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ENERGY STAR® for New Homes shortlist: things to consider when aiming above Code

ENERGY STAR® shortlist: things to consider when aiming above Code

Ease and cost of achieving ENERGY STAR® qualification depends on where you start

Since the B.C. Building Code tightened its requirements in the cause of energy efficiency, leading-edge builders are looking even further ahead at advances in efficiency and comfort. The ENERGY STAR for New Homes standard, which is supported by BC Hydro and FortisBC, is recommended not only as a way builders can produce a higher performing home, but also as a way of gaining the marketing advantage of being associated with a well-recognized label.

If you want to aim for ENERGY STAR, however, it's important to assess where you're starting from.

"Those who are already building a fairly efficient house likely know where they could make it better," says Einar Halbig, a Certified Energy Advisor working in the Lower Mainland and Vancouver Island.

"But builders who are getting their first exposure to any type of home rating program can be a bit surprised to find out that good windows and a high efficiency furnace won't add up to as high a rating as they'd hoped."

Halbig's company has put together a shortlist of items builders must understand and consider when deciding to take on the ENERGY STAR New Home standard, and we've summarized the list below. While the list may look daunting to builders who are new to rating programs, Halbig strongly recommends working with an energy advisor who can help by assessing their current building practices and finding ways to shift towards higher efficiency.

"BC Hydro and FortisBC have spent time and effort ensuring that energy advisors across the province are well trained on ENERGY STAR," he says. "It helps us in turn help the builders who want to go through this program."

Adopting ENERGY STAR now prepares builders for future Code updates

Halbig says adopting ENERGY STAR is a good investment because it's aligned with the direction the B.C. Building Code is expected to go in the future. An ENERGY STAR new home is about 20% more efficient than a code-built home.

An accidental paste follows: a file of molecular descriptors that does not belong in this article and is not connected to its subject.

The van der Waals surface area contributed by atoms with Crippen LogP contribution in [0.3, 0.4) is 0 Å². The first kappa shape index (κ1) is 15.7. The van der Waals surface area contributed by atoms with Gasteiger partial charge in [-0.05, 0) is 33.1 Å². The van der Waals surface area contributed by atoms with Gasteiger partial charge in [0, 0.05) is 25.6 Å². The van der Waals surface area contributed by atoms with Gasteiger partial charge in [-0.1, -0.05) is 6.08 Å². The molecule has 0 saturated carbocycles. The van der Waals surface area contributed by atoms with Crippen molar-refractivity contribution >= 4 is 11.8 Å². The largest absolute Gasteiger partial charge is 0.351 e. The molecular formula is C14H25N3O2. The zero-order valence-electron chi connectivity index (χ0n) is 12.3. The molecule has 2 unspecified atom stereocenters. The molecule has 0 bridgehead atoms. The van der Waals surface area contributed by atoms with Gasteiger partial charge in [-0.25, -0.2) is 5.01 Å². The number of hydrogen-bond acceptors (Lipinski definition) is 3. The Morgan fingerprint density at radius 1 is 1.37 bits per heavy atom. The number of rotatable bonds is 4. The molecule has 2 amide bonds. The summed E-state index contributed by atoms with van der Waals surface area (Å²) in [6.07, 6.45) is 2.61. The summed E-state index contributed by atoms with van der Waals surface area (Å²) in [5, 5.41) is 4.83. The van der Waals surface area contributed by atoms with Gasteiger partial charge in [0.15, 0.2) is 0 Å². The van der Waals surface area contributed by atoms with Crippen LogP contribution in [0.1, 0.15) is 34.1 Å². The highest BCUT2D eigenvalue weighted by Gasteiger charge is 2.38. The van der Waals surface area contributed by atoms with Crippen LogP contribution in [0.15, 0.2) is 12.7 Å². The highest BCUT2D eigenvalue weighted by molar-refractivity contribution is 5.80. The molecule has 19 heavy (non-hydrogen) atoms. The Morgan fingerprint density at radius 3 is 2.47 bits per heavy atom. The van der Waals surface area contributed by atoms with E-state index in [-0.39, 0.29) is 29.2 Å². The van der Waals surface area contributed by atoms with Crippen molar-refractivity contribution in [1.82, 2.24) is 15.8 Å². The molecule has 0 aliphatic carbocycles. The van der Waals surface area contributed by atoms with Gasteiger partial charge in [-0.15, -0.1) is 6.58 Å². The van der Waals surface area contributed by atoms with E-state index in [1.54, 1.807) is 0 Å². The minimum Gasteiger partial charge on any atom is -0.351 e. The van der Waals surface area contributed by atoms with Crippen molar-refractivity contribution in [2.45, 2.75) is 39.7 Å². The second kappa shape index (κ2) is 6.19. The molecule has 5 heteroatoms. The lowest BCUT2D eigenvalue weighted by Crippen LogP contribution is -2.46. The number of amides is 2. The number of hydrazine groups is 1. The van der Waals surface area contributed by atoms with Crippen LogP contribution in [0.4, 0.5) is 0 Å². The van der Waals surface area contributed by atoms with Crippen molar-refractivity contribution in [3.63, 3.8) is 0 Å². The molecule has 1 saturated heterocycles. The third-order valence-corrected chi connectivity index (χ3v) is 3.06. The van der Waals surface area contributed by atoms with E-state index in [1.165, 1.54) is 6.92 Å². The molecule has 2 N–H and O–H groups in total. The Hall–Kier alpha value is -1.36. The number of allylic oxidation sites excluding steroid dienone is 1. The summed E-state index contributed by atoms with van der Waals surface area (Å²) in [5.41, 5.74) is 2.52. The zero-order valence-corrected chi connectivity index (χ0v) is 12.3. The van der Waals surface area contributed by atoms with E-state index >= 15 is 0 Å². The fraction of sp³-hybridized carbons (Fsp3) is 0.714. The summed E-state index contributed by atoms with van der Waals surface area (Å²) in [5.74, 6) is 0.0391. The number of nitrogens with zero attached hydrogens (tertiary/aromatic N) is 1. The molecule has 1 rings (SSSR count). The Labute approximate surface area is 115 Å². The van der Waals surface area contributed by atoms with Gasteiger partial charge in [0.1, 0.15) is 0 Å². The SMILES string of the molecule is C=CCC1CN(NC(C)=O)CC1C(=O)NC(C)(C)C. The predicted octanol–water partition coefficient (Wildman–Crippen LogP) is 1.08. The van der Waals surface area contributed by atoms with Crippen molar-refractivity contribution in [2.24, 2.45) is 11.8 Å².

"ENERGY STAR can be seen as a precursor of where codes are going, so a builder doing it now is choosing to learn it ahead of the curve," says Halbig. "Meeting ENERGY STAR means you'll turn out a house that's more energy efficient, more comfortable, more controllable, better ventilated, with better indoor air quality. Plus it's a great brand because it's so prevalent and people understand it.

"You're going to have to learn to build this way sooner or later anyway, so what's not to like?"

Things to consider for the ENERGY STAR for New Homes standard (Version 12.6)

  1. Enrollment fee is about $150 per house (depending on service agency).
  2. Can use prescriptive or performance methodologies.
  3. For performance method, must achieve an EnerGuide rating of 81 or higher.
  4. All insulation must meet or exceed the building code's prescriptive minimums (Section 9.36) for all building assemblies, including around plumbing drains/stacks on exterior walls, HVAC ducts in exterior walls/attics, around electrical panels on exterior walls, etc.
  5. Basement slab above frost line must be insulated under the full slab area and have a thermal break along its edge.
  6. Air tightness maximum of 2.5ACH [Air Changes per Hour] @50Pa for single family homes; 3.0ACH@50Pa for rowhouses.
  7. Heat recovery ventilator:
    1. Certified by HVI as an HRV or ERV, or ENERGY STAR qualified
    2. Tested at 0°C and -25°C (test data to be used in the HOT2000 energy model)
    3. Installed such that the supply and exhaust flows are balanced within 10%
    4. HRV must be labeled with the name of the installing company and the measured flow rates
  8. ENERGY STAR qualified windows and skylights required. ENERGY STAR qualified exterior doors required; one door per house can be excepted
  9. Must achieve at least 400 kilowatt-hours (kWh) of electrical savings, from items such as ENERGY STAR qualified lighting or appliances, to help reduce the total electrical load.
  10. All ducts to be located within the heated boundary of the house, or else insulated to the same effective R value as that part of the assembly. All heating/cooling ducts must be fully sealed (tape or mastic), and ducts between HRV and exterior must be insulated and sealed.
  11. Requires room-by-room heat load calculations (required by B.C. Building Code).

(Adapted from a list developed by E3 Eco Group, reprinted with permission.)